If you're an adventurous eater, you're probably always seeking your next culinary conquest.
But while it might be impressive to eat the spiciest pepper or the fattest burrito, nothing tops deadly cuisines. The peak of foodie bragging rights, eating deadly foods offer tastes and experiences you've never had before...and if you're unlucky, might never have again.
Easily the most famous deadly cuisine, fugu, or pufferfish, is illegal in many parts of the world outside of Japan. In Japan, top sushi chefs are trained for two years solely in the art of cutting fugu before they're ever allowed to serve it. Even still, roughly five people die every year from eating the incredibly poisonous fish, said to be 1,200 times more toxic than cyanide.
Giant Namibian Bullfrog
Considered a delicacy in Southwestern Africa, the giant Namibian bullfrog is eaten in its entirety. The timing is essential though, as bullfrogs eaten at the wrong time of mating season (before the "third rain" of the Namibian meteorological cycle) will have increased toxicity in their skin and organs. When consumed, this can cause kidney failure, burning urine, and death.
A rare type of clam found in the Gulf of Mexico and parts of China, blood clams are said to possess a unique, succulent flavor. Their natural habitat is in lower oxygen environments, causing them to filter more water than other mollusks, meaning they're exposed to more viruses and bacteria. Blood clams have been linked to outbreaks of typhoid, hepatitis A, and dysentery.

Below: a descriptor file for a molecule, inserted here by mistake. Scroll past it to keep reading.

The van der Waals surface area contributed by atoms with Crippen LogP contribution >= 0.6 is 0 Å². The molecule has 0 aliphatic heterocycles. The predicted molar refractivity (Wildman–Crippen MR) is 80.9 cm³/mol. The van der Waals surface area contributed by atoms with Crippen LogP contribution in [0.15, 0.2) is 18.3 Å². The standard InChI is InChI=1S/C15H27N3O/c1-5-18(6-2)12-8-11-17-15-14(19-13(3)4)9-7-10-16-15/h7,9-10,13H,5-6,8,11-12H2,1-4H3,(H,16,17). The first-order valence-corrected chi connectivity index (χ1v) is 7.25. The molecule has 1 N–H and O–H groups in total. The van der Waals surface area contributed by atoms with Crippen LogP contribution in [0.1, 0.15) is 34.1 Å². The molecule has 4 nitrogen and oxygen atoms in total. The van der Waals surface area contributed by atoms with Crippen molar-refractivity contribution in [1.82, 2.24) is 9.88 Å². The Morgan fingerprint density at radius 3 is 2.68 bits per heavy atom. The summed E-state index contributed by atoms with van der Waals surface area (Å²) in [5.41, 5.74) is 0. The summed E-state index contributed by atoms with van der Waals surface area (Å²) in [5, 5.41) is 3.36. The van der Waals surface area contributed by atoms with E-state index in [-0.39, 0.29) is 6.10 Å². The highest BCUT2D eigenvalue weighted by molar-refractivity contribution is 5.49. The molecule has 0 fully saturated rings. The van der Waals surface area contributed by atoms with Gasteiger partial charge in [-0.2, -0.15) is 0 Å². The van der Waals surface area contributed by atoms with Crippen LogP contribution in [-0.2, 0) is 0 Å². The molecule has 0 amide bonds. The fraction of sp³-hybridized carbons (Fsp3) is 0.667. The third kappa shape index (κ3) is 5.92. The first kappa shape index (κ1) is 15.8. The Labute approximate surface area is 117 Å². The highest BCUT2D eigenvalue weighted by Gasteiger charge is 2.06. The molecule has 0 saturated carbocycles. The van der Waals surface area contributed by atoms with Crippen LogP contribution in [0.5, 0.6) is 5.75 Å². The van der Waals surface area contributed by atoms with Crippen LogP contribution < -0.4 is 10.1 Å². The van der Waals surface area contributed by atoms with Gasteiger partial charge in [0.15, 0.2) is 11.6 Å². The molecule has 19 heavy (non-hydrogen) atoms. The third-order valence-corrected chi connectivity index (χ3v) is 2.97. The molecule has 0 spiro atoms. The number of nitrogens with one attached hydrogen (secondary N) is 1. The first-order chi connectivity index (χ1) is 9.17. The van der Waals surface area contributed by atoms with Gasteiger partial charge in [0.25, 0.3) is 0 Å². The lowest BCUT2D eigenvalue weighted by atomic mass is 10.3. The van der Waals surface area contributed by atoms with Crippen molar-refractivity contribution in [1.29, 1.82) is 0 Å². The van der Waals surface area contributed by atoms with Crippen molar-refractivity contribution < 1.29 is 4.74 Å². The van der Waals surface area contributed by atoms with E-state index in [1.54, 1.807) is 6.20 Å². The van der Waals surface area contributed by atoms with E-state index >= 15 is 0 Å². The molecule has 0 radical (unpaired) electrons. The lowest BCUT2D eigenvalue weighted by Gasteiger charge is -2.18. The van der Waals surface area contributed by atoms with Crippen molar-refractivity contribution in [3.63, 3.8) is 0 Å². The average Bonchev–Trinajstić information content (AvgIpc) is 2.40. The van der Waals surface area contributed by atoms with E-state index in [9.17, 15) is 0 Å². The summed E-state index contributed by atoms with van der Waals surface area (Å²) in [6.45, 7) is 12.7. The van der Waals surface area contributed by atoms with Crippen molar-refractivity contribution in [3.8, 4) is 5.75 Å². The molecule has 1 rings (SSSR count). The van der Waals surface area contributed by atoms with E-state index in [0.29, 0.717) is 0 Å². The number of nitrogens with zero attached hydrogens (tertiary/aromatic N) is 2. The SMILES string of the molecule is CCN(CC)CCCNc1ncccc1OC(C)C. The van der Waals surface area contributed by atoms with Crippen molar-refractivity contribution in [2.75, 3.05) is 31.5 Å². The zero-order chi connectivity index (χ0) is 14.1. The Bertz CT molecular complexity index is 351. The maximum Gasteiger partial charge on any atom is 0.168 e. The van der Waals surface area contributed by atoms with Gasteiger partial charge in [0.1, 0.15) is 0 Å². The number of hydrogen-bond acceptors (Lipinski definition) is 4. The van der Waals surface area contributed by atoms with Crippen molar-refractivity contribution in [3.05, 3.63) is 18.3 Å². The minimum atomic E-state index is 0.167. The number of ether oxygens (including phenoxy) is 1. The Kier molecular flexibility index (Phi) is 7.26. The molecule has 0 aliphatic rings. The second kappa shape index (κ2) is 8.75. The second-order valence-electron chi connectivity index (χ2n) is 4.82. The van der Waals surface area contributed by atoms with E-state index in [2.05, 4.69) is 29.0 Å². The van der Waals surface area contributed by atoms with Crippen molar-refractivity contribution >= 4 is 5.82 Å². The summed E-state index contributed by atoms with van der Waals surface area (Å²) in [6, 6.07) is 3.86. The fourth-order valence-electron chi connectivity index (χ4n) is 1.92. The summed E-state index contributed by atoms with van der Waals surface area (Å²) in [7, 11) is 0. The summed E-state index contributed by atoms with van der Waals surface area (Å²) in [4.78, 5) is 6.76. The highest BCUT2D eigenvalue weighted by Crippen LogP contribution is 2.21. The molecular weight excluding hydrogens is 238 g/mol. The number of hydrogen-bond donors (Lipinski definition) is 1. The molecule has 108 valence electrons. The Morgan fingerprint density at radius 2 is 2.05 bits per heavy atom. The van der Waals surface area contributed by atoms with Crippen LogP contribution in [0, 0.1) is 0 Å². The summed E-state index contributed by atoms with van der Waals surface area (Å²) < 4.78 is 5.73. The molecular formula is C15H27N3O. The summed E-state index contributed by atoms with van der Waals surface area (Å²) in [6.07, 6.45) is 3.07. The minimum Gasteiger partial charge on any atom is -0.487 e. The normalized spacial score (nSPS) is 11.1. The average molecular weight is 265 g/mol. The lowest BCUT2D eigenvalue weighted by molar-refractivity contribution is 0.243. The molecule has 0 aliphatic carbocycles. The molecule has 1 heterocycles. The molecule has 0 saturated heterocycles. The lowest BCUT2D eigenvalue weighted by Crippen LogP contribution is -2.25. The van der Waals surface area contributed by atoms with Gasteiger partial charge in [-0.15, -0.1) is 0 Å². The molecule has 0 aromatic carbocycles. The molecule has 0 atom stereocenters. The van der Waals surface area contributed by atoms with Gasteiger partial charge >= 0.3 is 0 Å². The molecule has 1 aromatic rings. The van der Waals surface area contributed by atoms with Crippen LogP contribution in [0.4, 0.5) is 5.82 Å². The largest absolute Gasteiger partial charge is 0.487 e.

An icelandic dish notoriously loathed by Anthony Bourdain and Gordon Ramsay, Hákarl is literally rancid shark meat. Specifically made from Greenland sharks, which don't have urinary tracts, preparation involves fermenting the meat for over six months. This renders harmless the toxins and waste that have seeped into the shark's body throughout its life.
Often translated as "baby octopus," san-nakji is actually just a smaller species of octopus. For this dish, the octopus is killed and cut up shortly before serving, resulting in its tentacles continuing to move posthumously due to its complex nervous system. Unlike many of the other entries on this list, san-nakji isn't poisonous. Rather, the danger comes from it's functioning suction cups, which can latch onto your throat and choke you on the way down.
A Sardinian tradition, casu marzu is rotten cheese filled with maggots and larvae during the aging process. The dish is banned across the European Union, likely because the insects can survive being swallowed, allowing them to thrive in your intestines. But you want to eat the dish while the maggots are still alive because if they're dead, that means the cheese has gone bad.